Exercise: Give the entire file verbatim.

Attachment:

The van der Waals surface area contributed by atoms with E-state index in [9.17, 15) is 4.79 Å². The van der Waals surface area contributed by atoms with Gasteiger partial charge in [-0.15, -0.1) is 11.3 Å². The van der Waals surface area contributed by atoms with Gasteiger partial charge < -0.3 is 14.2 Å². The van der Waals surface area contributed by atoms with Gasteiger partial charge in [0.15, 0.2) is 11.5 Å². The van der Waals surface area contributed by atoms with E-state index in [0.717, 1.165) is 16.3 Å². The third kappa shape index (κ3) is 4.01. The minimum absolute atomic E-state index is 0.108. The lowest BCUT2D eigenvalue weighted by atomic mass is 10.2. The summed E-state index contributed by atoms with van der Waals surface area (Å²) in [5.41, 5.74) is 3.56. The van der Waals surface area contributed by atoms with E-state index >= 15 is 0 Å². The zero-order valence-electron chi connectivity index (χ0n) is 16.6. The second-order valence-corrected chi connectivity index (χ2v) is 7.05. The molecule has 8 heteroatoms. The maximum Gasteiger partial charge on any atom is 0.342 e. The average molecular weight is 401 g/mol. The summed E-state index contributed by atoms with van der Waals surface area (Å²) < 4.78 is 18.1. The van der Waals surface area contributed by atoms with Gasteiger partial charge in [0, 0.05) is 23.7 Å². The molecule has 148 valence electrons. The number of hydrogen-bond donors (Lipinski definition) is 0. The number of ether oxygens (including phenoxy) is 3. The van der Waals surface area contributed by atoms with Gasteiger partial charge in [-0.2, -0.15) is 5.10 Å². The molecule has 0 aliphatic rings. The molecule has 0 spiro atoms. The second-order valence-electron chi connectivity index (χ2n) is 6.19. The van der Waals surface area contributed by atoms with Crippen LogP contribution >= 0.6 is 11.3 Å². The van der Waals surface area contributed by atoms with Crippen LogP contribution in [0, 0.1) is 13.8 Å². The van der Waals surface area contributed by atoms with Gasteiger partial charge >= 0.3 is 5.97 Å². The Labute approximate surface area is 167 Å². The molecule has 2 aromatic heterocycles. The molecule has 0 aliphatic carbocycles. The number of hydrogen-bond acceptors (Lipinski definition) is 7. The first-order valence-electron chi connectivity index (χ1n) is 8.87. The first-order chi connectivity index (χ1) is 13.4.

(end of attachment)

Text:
The van der Waals surface area contributed by atoms with E-state index in [9.17, 15) is 4.79 Å². The van der Waals surface area contributed by atoms with Gasteiger partial charge in [-0.15, -0.1) is 11.3 Å². The van der Waals surface area contributed by atoms with Gasteiger partial charge < -0.3 is 14.2 Å². The van der Waals surface area contributed by atoms with Gasteiger partial charge in [0.15, 0.2) is 11.5 Å². The van der Waals surface area contributed by atoms with E-state index in [0.717, 1.165) is 16.3 Å². The third kappa shape index (κ3) is 4.01. The minimum absolute atomic E-state index is 0.108. The lowest BCUT2D eigenvalue weighted by atomic mass is 10.2. The summed E-state index contributed by atoms with van der Waals surface area (Å²) in [5.41, 5.74) is 3.56. The van der Waals surface area contributed by atoms with E-state index >= 15 is 0 Å². The zero-order valence-electron chi connectivity index (χ0n) is 16.6. The second-order valence-corrected chi connectivity index (χ2v) is 7.05. The molecule has 8 heteroatoms. The maximum Gasteiger partial charge on any atom is 0.342 e. The average molecular weight is 401 g/mol. The summed E-state index contributed by atoms with van der Waals surface area (Å²) < 4.78 is 18.1. The van der Waals surface area contributed by atoms with Gasteiger partial charge in [0, 0.05) is 23.7 Å². The molecule has 148 valence electrons. The number of hydrogen-bond donors (Lipinski definition) is 0. The number of ether oxygens (including phenoxy) is 3. The van der Waals surface area contributed by atoms with Gasteiger partial charge in [-0.2, -0.15) is 5.10 Å². The molecule has 0 aliphatic rings. The molecule has 0 spiro atoms. The second-order valence-electron chi connectivity index (χ2n) is 6.19. The van der Waals surface area contributed by atoms with Crippen LogP contribution >= 0.6 is 11.3 Å². The van der Waals surface area contributed by atoms with Crippen LogP contribution in [0, 0.1) is 13.8 Å². The van der Waals surface area contributed by atoms with Gasteiger partial charge >= 0.3 is 5.97 Å². The Labute approximate surface area is 167 Å². The molecule has 2 aromatic heterocycles. The molecule has 0 aliphatic carbocycles. The number of hydrogen-bond acceptors (Lipinski definition) is 7. The first-order valence-electron chi connectivity index (χ1n) is 8.87. The first-order chi connectivity index (χ1) is 13.4.